A Castle, a Fulbrighter, and Funny Questions
Part of being a Fulbrighter is that you get to join a network of scholars, teachers, professionals, students, and artists. Fortunately for me, I met two dynamic Finnish teachers in Washington DC, the summer before my trip. This allowed me the possibility to visit their schools, much in the same way they did when they were in the United States.
|The world traveler, Emilia|
My visit to Ahveniston Koulu in Hameenlinna, was truly a treat. Emilia is an English teacher and travel blogger, and has maintained her own blog about her Fulbright experience at Emilia-ontheroad.com. In many school visits, I do a general presentation about California, and then have a Q and A period afterwards. Many Finnish students are shy, and at first, I thought I was bombing my presentations. Teachers assured me that if the students were quiet it meant they were engaged.
Visit https://www.dropbox.com/s/8cfsq4xhl81gnx5/california.pdf?dl=0 for the presentation.
Nonetheless, I gave students many ways they could ask questions:
- · Verbally-this was the least popular option
- · In writing
- · Through text
- · Through social media
- · Through email
The students of Nummen Yhtenäiskoulu were frank, direct, and humorous. They wanted to know my favorite Finnish food, had I tried Salmiakkikossu (a licorice liqueur), why America has so many shootings, and if I owned a gun. Emilia looked mortified, but they really reminded me of my own middle school students in South Central L.A. For this reason, I complied when they asked me to dab. Truly enjoyable.
|With my buddies, the honest kids of Nummen Ytenäiskoulu.|
Emilia shared with me that the school was moving locations because the current location was had air quality problems. This situation and other issues such as mold are a problem, I heard on frequently in Finland, and not just in school buildings. The combination of construction design, insulation, and lack of ventilation in the winter are all contributing factors. Unfortunately for students and teachers, this often means a forced relocation to a new facility. All instructional materials and resources must be left in the old building.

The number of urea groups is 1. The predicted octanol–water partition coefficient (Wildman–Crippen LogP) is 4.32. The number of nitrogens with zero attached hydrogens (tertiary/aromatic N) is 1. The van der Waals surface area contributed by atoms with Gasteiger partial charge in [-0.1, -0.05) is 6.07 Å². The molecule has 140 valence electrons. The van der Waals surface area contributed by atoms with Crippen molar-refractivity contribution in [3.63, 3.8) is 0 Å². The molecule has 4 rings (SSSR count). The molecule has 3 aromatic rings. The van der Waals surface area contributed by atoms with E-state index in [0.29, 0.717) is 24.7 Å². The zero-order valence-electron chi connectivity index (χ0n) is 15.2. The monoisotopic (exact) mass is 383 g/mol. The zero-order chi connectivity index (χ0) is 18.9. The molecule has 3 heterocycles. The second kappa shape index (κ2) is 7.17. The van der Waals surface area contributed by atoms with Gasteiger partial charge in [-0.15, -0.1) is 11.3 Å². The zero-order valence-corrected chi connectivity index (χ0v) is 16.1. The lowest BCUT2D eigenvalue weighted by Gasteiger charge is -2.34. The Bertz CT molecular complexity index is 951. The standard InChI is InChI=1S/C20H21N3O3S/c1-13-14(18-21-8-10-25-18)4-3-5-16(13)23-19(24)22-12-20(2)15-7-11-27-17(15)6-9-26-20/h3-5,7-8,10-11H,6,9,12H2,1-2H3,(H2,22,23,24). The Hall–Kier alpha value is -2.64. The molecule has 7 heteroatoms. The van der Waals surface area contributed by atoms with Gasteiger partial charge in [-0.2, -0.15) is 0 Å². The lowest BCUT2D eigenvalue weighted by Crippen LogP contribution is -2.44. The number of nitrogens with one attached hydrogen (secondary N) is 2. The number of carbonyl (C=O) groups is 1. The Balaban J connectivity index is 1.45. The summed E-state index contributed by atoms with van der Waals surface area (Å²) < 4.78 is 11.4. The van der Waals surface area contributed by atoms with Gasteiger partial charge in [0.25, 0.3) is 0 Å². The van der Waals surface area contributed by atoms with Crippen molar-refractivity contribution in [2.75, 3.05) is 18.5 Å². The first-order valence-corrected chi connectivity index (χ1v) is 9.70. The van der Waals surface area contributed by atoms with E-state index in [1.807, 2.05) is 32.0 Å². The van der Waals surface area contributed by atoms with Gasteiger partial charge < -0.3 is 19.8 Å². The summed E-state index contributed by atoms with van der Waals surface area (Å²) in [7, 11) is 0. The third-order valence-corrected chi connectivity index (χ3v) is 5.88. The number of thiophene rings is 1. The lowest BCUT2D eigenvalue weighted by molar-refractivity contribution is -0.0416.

This gets costly.
Students at this school were somewhat reluctant to go outside for break time. This can be attributed to a change in policy, where previously going outdoors during break was optional. With the mold problem, the school made outdoor breaks mandatory.
For school visits, sometimes the hosting teacher is able to pick you up from the train station. This was the case in Hameenlina. However, before my departure, I just had to visit the medieval castle in town. As a history teacher, it is important for me to make connections with my curriculum, and Finnish castles are a rarity. Luckily I was able to sightsee, visit a school, and even join teachers socially after a local conference.
Link to mold article: https://yle.fi/uutiset/osasto/news/slow_torture_finlands_mould-ridden_schools_causing_breathing_difficulties_for_kids/6959621